Return to 'The Happy World of Huell Howser' | KCET
Return to 'The Happy World of Huell Howser'
If you've read our Retro Huell posts, you may remember the first about "The Happy World of Huell Howser," a strange trip through a rabbit hole that drops you in 1970s Nashville. Here's another episode of this gleefully weird show. Think of it as folk art.
By the way, can I nominate this series as the show whose theme song most perfectly captures the spirit of the show? It's not just the music -- carnival sounds that build into something you might hear in an old educational film that then verge on frantic -- but the special effects, too. They're just so of-the-era in the best possible way. And then there's the ending, with Huell arm-in-arm with his special guests -- Miss Rebecca and Miss Rosa, who need no introduction, truly -- as he escorts them from WSM-TV motor home and onto the set of the show.
Go ahead and give the above video a click. It's well worth the 27 minutes you'll spend watching it. (Think one of Huell's Videologue collections, only with more accents.) If you're in a rush, however, here are the highlights of this strange but wonderful trip into Huell's past.
1:55: "I'm just going to sit here and rock all my troubles away. ... These are much better than tranquilizers. This is great." The tranquilizing effect may explain the ladies' rather blasé take on the gas shortage.
3:32: And then this:
You see this, Smartcar drivers? Mrs. Hattie Lyles was doing this whole thing back in '73. Mrs. Lyles' explanation for her choice of automobile has something to do with Long Beach. Please, someone tell me if there was a time when the elderly roamed the streets of Long Beach in these.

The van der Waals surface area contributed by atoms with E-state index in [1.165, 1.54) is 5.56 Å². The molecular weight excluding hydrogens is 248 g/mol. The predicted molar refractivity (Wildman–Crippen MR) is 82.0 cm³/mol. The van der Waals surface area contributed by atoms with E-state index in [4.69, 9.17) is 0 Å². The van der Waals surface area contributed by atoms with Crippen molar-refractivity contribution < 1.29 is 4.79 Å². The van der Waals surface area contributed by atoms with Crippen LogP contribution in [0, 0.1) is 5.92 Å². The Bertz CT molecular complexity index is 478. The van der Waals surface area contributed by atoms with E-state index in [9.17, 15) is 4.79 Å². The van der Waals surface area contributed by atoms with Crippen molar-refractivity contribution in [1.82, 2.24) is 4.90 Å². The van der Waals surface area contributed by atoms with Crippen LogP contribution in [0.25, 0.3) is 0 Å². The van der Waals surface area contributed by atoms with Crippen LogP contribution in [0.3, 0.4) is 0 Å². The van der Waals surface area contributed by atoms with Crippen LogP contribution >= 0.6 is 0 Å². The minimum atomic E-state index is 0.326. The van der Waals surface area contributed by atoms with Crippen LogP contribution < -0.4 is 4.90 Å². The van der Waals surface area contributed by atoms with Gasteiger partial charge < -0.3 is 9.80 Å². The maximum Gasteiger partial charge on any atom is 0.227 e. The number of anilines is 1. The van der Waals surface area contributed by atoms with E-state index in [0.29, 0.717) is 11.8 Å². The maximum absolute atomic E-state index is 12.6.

8:42: You can't make up names like these.
10:57: Though that previous caption is maybe surpassed by this one:
11:24: "Everybody calls 'Miss Rebecca,' so that's all right; you can too. And everybody calls my husband 'Mr. Rebecca.'"
14:20: "I never had such a fish. I knew I had a monster. And when I wound that thing in and got it in the boat, it was snapping his teeth and popping and got a couple of buttons off my bib overalls. And I'd never seen such a fish. And I tried to string it, it had Hollis' teeth in his mouth, believe it or not." But the reality of what the fisherman describes is actually kind of nightmarish:
17:06: Really, if I made this names up, you'd accuse me of overdoing the Tennessee-ness of it all.
22:30: I actually have no idea what's being explained here, exactly, but I'm nonetheless eager to see where it goes.
23:44: "I was so impressed, I just up and laid an egg." And with that statement, I conclude that these ladies are awesome, and I hope whatever senior center I end up frequenting during my golden years has women half as cool as these.
23:56: And... I'm back to not understanding what's happening. In a good way.
Read previous "Retro Huell" posts:
- Dolly Parton
- George Burns
- Zelda Rubinstein
- Luciano Pavarotti
- Richard Simmons
- John Ritter
- Tony Danza
- a leopard
- Hulk Hogan & Mr. T
- The Eagles
- Minnie Pearl and Porky the Pet House Pig
- Dolly Parton (again)
- David Hockney
- Tammy Wynette
- The Junebug Lady
- Ed Koch
- Barbi Benton
- Huell in Nashville, 1979
- Dolly Parton (a third time), Willie Nelson and Honey Alexander
- Supercut: More of Huell's Nashville Years
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Begun in 1970, the Blue Ribbon Children’s Festival is California’s longest continuing free arts education initiative and has introduced more than 845,000 young L.A. students to the magic and inspiration of the performing arts.